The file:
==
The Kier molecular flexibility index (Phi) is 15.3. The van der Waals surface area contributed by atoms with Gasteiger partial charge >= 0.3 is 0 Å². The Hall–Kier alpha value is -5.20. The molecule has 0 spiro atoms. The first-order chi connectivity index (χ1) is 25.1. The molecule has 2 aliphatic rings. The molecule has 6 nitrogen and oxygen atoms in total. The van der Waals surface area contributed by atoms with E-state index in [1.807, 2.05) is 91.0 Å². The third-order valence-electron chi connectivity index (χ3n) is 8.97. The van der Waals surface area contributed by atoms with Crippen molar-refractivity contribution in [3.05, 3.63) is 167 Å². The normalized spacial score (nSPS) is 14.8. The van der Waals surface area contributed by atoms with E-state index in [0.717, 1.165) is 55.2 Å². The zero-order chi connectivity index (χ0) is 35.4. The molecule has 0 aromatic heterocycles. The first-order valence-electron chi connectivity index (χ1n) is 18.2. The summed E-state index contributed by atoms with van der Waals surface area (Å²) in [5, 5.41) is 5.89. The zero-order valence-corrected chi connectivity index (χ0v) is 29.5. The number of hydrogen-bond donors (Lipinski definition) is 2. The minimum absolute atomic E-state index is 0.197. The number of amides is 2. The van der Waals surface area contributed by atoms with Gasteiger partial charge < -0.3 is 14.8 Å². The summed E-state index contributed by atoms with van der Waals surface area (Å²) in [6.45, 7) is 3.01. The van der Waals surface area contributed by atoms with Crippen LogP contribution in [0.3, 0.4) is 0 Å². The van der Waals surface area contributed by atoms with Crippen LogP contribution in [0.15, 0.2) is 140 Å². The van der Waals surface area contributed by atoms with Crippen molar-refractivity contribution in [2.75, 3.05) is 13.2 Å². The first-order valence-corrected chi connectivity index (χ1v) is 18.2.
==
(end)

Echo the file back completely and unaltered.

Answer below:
The Kier molecular flexibility index (Phi) is 15.3. The van der Waals surface area contributed by atoms with Gasteiger partial charge >= 0.3 is 0 Å². The Hall–Kier alpha value is -5.20. The molecule has 0 spiro atoms. The first-order chi connectivity index (χ1) is 25.1. The molecule has 2 aliphatic rings. The molecule has 6 nitrogen and oxygen atoms in total. The van der Waals surface area contributed by atoms with E-state index in [1.807, 2.05) is 91.0 Å². The third-order valence-electron chi connectivity index (χ3n) is 8.97. The van der Waals surface area contributed by atoms with Crippen molar-refractivity contribution in [3.05, 3.63) is 167 Å². The normalized spacial score (nSPS) is 14.8. The van der Waals surface area contributed by atoms with E-state index in [0.717, 1.165) is 55.2 Å². The zero-order chi connectivity index (χ0) is 35.4. The molecule has 0 aromatic heterocycles. The first-order valence-electron chi connectivity index (χ1n) is 18.2. The summed E-state index contributed by atoms with van der Waals surface area (Å²) in [5, 5.41) is 5.89. The zero-order valence-corrected chi connectivity index (χ0v) is 29.5. The number of hydrogen-bond donors (Lipinski definition) is 2. The minimum absolute atomic E-state index is 0.197. The number of amides is 2. The van der Waals surface area contributed by atoms with Gasteiger partial charge < -0.3 is 14.8 Å². The summed E-state index contributed by atoms with van der Waals surface area (Å²) in [6.45, 7) is 3.01. The van der Waals surface area contributed by atoms with Crippen LogP contribution in [0.3, 0.4) is 0 Å². The van der Waals surface area contributed by atoms with Crippen LogP contribution in [0.15, 0.2) is 140 Å². The van der Waals surface area contributed by atoms with Crippen molar-refractivity contribution in [2.75, 3.05) is 13.2 Å². The first-order valence-corrected chi connectivity index (χ1v) is 18.2.